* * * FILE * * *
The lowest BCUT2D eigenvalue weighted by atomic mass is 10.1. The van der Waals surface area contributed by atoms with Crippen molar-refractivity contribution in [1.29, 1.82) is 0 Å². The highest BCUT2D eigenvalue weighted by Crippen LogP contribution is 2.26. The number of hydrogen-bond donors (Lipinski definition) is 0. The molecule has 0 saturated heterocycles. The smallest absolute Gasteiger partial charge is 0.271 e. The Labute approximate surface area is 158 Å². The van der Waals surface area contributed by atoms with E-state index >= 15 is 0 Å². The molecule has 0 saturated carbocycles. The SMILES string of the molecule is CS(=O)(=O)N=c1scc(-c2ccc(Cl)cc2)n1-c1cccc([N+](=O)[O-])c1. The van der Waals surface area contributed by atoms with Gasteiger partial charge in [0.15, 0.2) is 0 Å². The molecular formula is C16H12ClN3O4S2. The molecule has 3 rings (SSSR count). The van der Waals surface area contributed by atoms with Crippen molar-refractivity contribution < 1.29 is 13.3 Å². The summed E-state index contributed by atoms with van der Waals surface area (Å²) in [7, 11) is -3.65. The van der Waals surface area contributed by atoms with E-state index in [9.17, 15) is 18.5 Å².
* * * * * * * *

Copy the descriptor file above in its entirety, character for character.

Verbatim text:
The lowest BCUT2D eigenvalue weighted by atomic mass is 10.1. The van der Waals surface area contributed by atoms with Crippen molar-refractivity contribution in [1.29, 1.82) is 0 Å². The highest BCUT2D eigenvalue weighted by Crippen LogP contribution is 2.26. The number of hydrogen-bond donors (Lipinski definition) is 0. The molecule has 0 saturated heterocycles. The smallest absolute Gasteiger partial charge is 0.271 e. The Labute approximate surface area is 158 Å². The van der Waals surface area contributed by atoms with E-state index >= 15 is 0 Å². The molecule has 0 saturated carbocycles. The SMILES string of the molecule is CS(=O)(=O)N=c1scc(-c2ccc(Cl)cc2)n1-c1cccc([N+](=O)[O-])c1. The van der Waals surface area contributed by atoms with Gasteiger partial charge in [0.15, 0.2) is 0 Å². The molecular formula is C16H12ClN3O4S2. The molecule has 3 rings (SSSR count). The van der Waals surface area contributed by atoms with Crippen molar-refractivity contribution < 1.29 is 13.3 Å². The summed E-state index contributed by atoms with van der Waals surface area (Å²) in [7, 11) is -3.65. The van der Waals surface area contributed by atoms with E-state index in [9.17, 15) is 18.5 Å².